Redguard and Glide acceleration
The Elder Scrolls Adventures: Redguard shipped with two different "versions": One with a regular software renderer and one with Glide 3D acceleration through supported 3DFX cards or a Glide wrapper. If you install the game from the original disk, you can choose whether to install the software or Glide rendered version of the game during the setup.
If you downloaded Redguard from the internet, you only have one of the two, and which one, depends on where you purchased/downloaded the game from:
- Steam: Software version
- Microsoft Store (GamePass): Software version
- GOG: Glide version
- The free Redguard demo: Glide version
While you could think that it's the same game with just a different graphics API enabled (like many modern games do it), the two installations are not identical.
In comparison to the software version, the Glide installation has these differences in the file/folder structure:
- The /3dart folder is replaced with /fxart (for more detailled info about the differences within those folders see here )
- New files were added: RGFX.EXE, 3DfxSpl2.dll, glide2x.dll
You could also add the missing files to any existing installation, and create a "super installation" that can run both versions of the game (by starting either RG.exe or RGFX.exe). Be aware, that the savefiles between the two are not compatible with each other.
This still leaves the question: what are the actual in-game differences?
The main selling point of the Glide version, was that it offered support for higher resolutions and therefore a sharper image. The software version is limited to 640x480, but with Glide Redguard can be run at up to 1600x1200 pixels. Many games at the time also advertised that they would be running faster through glide, but since Redguard suffers from poor performance in general, Glide is not helping it in that regard. You might even find that the software version runs at higher, more consistent framerates.
But those are not all changes, in fact there are many more subtle visual differences that can be seen when taking a closer look at the two side by side. And that is exactly what we are going to do now.
Quick note: for the sake of keeping it short, the software-rendered version will occasionally be abbreviated as "RGS" and the Glide version as "RGFX"
Comparing the Software version with Glide
- First of all, RGS and RGFX have different settings in the "Display" menu. RGS lets you can change its primary graphics settings here. In the the Glide version this page is largely empty, because its graphics settings have been moved into the Redguard Launcher (Redguard.exe, directly in the Redguard installation folder).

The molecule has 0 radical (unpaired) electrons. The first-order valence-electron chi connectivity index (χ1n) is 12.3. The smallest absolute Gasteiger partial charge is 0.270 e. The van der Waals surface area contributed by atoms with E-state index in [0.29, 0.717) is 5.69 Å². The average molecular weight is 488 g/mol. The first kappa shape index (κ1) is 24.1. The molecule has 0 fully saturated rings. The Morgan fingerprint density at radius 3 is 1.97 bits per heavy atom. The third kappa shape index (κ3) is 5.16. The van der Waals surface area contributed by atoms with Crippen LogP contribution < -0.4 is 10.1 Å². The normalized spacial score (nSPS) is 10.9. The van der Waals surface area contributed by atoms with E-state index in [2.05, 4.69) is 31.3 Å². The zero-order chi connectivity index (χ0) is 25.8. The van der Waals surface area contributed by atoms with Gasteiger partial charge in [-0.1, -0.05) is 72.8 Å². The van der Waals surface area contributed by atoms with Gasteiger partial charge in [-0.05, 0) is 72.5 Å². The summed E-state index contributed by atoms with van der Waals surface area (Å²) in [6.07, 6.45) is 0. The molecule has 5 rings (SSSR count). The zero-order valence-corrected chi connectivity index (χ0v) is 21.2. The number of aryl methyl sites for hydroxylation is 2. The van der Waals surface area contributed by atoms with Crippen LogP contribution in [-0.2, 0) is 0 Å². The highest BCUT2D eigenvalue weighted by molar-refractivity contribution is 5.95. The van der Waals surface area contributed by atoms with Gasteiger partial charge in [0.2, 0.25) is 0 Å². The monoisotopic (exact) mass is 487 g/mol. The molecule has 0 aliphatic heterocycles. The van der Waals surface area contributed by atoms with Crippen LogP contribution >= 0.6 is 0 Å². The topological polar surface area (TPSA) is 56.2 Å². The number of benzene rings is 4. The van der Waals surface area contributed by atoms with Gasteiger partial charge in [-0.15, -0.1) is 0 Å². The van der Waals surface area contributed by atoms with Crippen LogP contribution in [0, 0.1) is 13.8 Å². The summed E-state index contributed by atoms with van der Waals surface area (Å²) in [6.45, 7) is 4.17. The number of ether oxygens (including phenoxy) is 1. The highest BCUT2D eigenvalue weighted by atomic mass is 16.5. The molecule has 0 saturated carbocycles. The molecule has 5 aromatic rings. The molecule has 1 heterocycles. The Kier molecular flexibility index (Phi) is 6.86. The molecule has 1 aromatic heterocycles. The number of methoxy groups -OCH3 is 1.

- Let's compare the resolutions. with RGS, this gets very obvious on objects in the distance, or with textures that leave lots of detail to the imagination.
- Take a look at the Sky: there you can also see the effect of a lower color depth in the software version. Colors are flat and have visible borders (color banding).
- You probably already noticed that the textures on the right look very blurry compared to the left. This is because of texture filtering that Glide applies, which is missing on the left. The result is that you can see the individual pixels of the underlying textures very clearly in the software version, while they are made less obvious through filtering on RGFX.
- On the trees of RGFX you can see individual leaves. This means that the shaders have support for transparency, which is quite an advanced feature in 3D graphics for that time.
- Here it also becomes clear why the two versions have their own art asset folders (/3dart and /fxart): the glide version not only uses a brighter texture for the wood of the palm trees, the trees actually are a different 3D models (in RGFX the model is made of slightly more polygons).
- Next, view distance. The actual distance you can see, is about the same in both. But on the software version, the fog falloff is a shorter, which makes the image look a bit clearer overall.
- This is also a good point to talk about the colors: since there is only very basic shading taking place on the left, the textures are barely affected by the lighting and shine through the models in a very unfiltered way, giving the image its colorful but a bit flat look. The fog on the Glide version also has a slight pink color to it, which you may find more appealing than the plain blue on the left.
- There is also a big difference how geometry is beeing shaded. RGS only supports flat shading. This means that all meshes have hard edges, something that is very visible when a lit surface transitions into a shadow.
- In RGFX objects can make use of smooth shading. See how the house has hard edges on both, but the basket and the wheel have smooth surfaces on the right?
This is especially noticeable on the terrain:
- Now it's starting to get weird. Part of the reason why the lighting looks so different, is because the angle of the sunlight is completely different. In RGS, the light comes from the north, while in RGFX it comes from the south-east.
- In this image you can also see one of the downsides texture filtering can have. On the ground of RGFX, The borders of the textures (UV seams) are a lot more visible than in RGS, because texture filtering does not blend across different textures.
- Speaking of the sun: The sun is missing in the software version (Even if you look for it in the north, where the light is coming from).
- The Sky in RGS is also attached to the player camera.
Lastly, here are some less obvious details:
- The Health Candle has a shadow in RGS
- The percent indicator on the loading bar is red on RGS.
The Glide version has the same font, both in the dialogue questions and for Cyrus' phrases. While in the Software version, an additional separate font is used to more clearly indicate who is speaking and what the player can choose.